A letter released Thursday from the president of the Security Council to Secretary-General Ban Ki-moon said that the council members note the robot spy planes will be used "on a case-by-case basis" and will not set a precedent for the U.N.'s general consideration of "legal, financial and technical implications of the use of unmanned aerial systems."
The letter from Pakistan U.N. Ambassador Masood Khan, who holds the rotating Security Council presidency, was released as a U.N. expert launched a special investigation into drone warfare and targeted killings, which the United States relies on as a front-line weapon in its global war against al-Qaida.
Civilian killings and injuries that result from drone strikes on suspected terrorist cells will be part of the focus of the investigation by British lawyer Ben Emmerson, the U.N. rapporteur on counterterrorism and human rights. The U.N. said Emmerson will present his findings to the U.N. General Assembly later this year.
The U.N.'s spy drones over Congo would be unarmed.
Ban proposed in December that the U.N. peacekeeping force in Congo be supplied with "intervention" troops, night-vision equipment, surveillance drones with cameras and enhanced river patrols.
The proposals are aimed at improving the protection of civilians from the threat of armed groups in Congo's vast mineral-rich eastern region, which has been engulfed in fighting since the 1994 Rwanda genocide.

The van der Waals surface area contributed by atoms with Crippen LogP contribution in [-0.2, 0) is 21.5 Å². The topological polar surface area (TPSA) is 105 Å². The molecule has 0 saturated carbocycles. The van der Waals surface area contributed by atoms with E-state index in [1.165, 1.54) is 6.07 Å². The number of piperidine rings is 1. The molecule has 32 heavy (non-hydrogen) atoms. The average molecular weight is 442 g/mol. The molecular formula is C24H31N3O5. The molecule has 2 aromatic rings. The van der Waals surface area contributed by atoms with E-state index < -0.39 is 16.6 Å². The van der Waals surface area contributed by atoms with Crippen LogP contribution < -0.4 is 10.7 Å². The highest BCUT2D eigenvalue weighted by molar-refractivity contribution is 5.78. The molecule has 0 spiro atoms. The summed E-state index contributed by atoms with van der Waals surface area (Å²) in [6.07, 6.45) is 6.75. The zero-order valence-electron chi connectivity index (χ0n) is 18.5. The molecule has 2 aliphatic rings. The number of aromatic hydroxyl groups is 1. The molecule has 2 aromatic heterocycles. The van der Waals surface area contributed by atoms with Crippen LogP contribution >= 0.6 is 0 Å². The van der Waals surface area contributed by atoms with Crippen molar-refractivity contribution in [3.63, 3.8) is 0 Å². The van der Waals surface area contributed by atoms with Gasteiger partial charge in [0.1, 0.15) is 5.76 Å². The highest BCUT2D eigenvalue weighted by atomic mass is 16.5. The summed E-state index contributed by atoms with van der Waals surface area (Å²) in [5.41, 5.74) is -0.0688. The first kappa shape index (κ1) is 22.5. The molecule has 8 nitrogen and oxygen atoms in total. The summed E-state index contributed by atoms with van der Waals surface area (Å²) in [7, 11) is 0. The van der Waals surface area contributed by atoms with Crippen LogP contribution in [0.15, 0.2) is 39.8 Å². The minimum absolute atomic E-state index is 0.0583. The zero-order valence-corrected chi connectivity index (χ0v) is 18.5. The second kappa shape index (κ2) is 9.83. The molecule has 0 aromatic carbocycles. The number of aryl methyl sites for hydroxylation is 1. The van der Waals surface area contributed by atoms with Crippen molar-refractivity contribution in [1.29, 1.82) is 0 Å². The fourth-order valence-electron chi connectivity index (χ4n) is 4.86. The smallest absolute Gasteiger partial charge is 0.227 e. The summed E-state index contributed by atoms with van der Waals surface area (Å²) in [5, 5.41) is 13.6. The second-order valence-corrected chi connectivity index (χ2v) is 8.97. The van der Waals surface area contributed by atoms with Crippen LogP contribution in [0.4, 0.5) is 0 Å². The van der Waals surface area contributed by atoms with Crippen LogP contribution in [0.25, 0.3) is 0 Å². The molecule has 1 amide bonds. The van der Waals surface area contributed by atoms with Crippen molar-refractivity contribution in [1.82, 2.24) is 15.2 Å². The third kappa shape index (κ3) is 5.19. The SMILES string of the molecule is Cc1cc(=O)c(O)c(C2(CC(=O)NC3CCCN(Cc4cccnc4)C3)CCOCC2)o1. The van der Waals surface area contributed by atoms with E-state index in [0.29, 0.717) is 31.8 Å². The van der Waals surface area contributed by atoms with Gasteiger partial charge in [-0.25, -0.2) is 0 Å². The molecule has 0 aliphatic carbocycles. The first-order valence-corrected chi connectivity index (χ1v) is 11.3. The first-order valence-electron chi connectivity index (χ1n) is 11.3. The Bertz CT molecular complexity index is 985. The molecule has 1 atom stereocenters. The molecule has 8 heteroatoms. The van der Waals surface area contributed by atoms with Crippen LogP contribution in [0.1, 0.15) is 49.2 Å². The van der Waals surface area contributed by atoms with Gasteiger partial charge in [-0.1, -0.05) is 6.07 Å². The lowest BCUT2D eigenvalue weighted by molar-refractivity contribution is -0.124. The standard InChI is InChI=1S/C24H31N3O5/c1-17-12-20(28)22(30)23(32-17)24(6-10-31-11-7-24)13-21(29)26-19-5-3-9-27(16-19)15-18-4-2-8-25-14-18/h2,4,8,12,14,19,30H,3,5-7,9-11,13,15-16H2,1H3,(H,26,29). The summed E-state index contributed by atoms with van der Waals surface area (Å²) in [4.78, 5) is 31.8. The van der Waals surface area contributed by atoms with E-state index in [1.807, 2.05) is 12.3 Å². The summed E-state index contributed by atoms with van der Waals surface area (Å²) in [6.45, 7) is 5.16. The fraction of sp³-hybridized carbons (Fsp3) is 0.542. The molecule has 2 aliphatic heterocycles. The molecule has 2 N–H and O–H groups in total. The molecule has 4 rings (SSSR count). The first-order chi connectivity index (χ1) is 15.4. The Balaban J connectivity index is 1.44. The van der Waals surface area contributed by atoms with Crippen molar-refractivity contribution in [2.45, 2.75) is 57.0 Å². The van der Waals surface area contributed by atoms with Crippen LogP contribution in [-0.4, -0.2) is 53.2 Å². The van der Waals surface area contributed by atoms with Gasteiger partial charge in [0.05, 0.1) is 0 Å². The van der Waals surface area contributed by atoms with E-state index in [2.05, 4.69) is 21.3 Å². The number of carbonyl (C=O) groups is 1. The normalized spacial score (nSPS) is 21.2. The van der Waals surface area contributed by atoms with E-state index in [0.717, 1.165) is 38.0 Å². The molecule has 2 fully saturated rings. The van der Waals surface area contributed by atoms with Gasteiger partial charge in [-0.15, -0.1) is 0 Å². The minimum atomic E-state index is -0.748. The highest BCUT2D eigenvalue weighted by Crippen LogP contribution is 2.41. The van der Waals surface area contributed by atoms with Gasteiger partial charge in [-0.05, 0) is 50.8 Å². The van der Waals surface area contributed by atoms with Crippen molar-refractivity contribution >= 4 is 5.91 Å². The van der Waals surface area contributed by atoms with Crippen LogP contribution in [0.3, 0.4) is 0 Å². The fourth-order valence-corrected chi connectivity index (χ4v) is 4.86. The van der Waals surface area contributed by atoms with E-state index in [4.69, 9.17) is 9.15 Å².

The Security Council wants to beef up the U.N. peacekeeping force known as MONUSCO, which has more than 17,700 U.N. peacekeepers and over 1,400 international police, following last year's takeover of many villages and towns in eastern Congo by M23 rebels who briefly held Goma before withdrawing in early December.
U.N. peacekeeping chief Herve Ladsous had previously faced opposition from neighboring Rwanda, which is believed to be backing the M23, especially on the possible deployment of unarmed drones. Diplomats said Russia was among the other countries raising concerns about the use of drones.
The Rwandan government denies any support for the M23, which is made up of hundreds of soldiers who deserted the Congolese army in April, mainly from the Tutsi ethnic group that was targeted for extermination by Hutu militias during the Rwanda genocide. Since withdrawing from Goma, M23 has taken steps toward negotiating with the Congolese government.
Diplomats, speaking on condition of anonymity because the consultations were closed, said France, Britain, the U.S. and other Western countries back the deployment of drones and other advanced equipment in eastern Congo, saying it would enhance the ability of peacekeepers to track armed groups and help protect U.N. forces from ambushes.
U.N. officials say drones could also be useful in other African conflicts and possibly in the search in Central Africa for leaders and members of the Lord's Resistance Army, a brutal gang of jungle militiamen headed by warlord Joseph Kony, who is accused of war crimes by the International Criminal Court.